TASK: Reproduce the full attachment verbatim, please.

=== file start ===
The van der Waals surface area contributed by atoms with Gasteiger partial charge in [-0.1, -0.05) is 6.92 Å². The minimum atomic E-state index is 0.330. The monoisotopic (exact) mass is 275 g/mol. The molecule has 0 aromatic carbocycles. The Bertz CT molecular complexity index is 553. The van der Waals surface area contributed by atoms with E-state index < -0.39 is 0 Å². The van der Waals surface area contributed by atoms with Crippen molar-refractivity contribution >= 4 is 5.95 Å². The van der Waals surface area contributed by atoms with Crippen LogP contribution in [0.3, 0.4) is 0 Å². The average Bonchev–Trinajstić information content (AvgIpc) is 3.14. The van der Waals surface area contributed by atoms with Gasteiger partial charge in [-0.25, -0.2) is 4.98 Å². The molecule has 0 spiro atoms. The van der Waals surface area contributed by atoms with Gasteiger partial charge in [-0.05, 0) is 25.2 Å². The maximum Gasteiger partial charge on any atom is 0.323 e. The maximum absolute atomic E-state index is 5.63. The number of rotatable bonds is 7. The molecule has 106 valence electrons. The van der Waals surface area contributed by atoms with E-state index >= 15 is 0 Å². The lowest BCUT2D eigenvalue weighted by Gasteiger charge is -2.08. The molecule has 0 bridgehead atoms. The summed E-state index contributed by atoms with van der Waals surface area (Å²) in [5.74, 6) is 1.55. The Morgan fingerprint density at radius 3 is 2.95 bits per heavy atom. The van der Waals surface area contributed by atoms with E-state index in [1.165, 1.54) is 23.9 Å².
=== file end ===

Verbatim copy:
The van der Waals surface area contributed by atoms with Gasteiger partial charge in [-0.1, -0.05) is 6.92 Å². The minimum atomic E-state index is 0.330. The monoisotopic (exact) mass is 275 g/mol. The molecule has 0 aromatic carbocycles. The Bertz CT molecular complexity index is 553. The van der Waals surface area contributed by atoms with E-state index < -0.39 is 0 Å². The van der Waals surface area contributed by atoms with Crippen molar-refractivity contribution >= 4 is 5.95 Å². The van der Waals surface area contributed by atoms with Crippen LogP contribution in [0.3, 0.4) is 0 Å². The average Bonchev–Trinajstić information content (AvgIpc) is 3.14. The van der Waals surface area contributed by atoms with Gasteiger partial charge in [-0.25, -0.2) is 4.98 Å². The molecule has 0 spiro atoms. The van der Waals surface area contributed by atoms with Gasteiger partial charge in [-0.05, 0) is 25.2 Å². The maximum Gasteiger partial charge on any atom is 0.323 e. The maximum absolute atomic E-state index is 5.63. The number of rotatable bonds is 7. The molecule has 106 valence electrons. The van der Waals surface area contributed by atoms with E-state index >= 15 is 0 Å². The lowest BCUT2D eigenvalue weighted by Gasteiger charge is -2.08. The molecule has 0 bridgehead atoms. The summed E-state index contributed by atoms with van der Waals surface area (Å²) in [5.74, 6) is 1.55. The Morgan fingerprint density at radius 3 is 2.95 bits per heavy atom. The van der Waals surface area contributed by atoms with E-state index in [1.165, 1.54) is 23.9 Å².